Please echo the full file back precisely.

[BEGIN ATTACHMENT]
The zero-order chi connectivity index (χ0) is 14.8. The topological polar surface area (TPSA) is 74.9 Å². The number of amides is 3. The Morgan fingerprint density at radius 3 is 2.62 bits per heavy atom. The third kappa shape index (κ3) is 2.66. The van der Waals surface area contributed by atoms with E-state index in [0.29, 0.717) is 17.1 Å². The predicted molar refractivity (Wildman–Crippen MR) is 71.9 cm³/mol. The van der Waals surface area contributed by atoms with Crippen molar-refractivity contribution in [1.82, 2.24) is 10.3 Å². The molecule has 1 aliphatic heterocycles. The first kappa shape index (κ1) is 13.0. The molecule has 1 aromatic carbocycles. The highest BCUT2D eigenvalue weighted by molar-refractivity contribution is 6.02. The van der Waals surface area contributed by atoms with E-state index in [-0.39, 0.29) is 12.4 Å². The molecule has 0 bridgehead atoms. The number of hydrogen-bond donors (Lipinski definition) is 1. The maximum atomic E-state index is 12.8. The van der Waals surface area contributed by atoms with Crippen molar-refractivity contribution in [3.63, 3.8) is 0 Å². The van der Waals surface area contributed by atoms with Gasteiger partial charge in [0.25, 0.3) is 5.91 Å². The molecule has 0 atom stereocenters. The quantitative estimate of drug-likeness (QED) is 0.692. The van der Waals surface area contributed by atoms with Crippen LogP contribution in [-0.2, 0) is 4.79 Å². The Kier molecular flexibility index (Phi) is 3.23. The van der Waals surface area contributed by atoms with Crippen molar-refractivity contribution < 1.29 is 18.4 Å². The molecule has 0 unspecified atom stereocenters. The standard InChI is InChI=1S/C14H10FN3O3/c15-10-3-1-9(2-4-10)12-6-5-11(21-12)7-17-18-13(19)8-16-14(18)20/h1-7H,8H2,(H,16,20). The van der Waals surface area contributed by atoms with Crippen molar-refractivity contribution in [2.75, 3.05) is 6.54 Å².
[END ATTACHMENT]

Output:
The zero-order chi connectivity index (χ0) is 14.8. The topological polar surface area (TPSA) is 74.9 Å². The number of amides is 3. The Morgan fingerprint density at radius 3 is 2.62 bits per heavy atom. The third kappa shape index (κ3) is 2.66. The van der Waals surface area contributed by atoms with E-state index in [0.29, 0.717) is 17.1 Å². The predicted molar refractivity (Wildman–Crippen MR) is 71.9 cm³/mol. The van der Waals surface area contributed by atoms with Crippen molar-refractivity contribution in [1.82, 2.24) is 10.3 Å². The molecule has 1 aliphatic heterocycles. The first kappa shape index (κ1) is 13.0. The molecule has 1 aromatic carbocycles. The highest BCUT2D eigenvalue weighted by molar-refractivity contribution is 6.02. The van der Waals surface area contributed by atoms with E-state index in [-0.39, 0.29) is 12.4 Å². The molecule has 0 bridgehead atoms. The number of hydrogen-bond donors (Lipinski definition) is 1. The maximum atomic E-state index is 12.8. The van der Waals surface area contributed by atoms with Crippen molar-refractivity contribution in [3.63, 3.8) is 0 Å². The van der Waals surface area contributed by atoms with Gasteiger partial charge in [0.25, 0.3) is 5.91 Å². The molecule has 0 atom stereocenters. The quantitative estimate of drug-likeness (QED) is 0.692. The van der Waals surface area contributed by atoms with Crippen LogP contribution in [-0.2, 0) is 4.79 Å². The Kier molecular flexibility index (Phi) is 3.23. The van der Waals surface area contributed by atoms with Crippen molar-refractivity contribution < 1.29 is 18.4 Å². The molecule has 0 unspecified atom stereocenters. The standard InChI is InChI=1S/C14H10FN3O3/c15-10-3-1-9(2-4-10)12-6-5-11(21-12)7-17-18-13(19)8-16-14(18)20/h1-7H,8H2,(H,16,20). The van der Waals surface area contributed by atoms with Crippen molar-refractivity contribution in [2.75, 3.05) is 6.54 Å².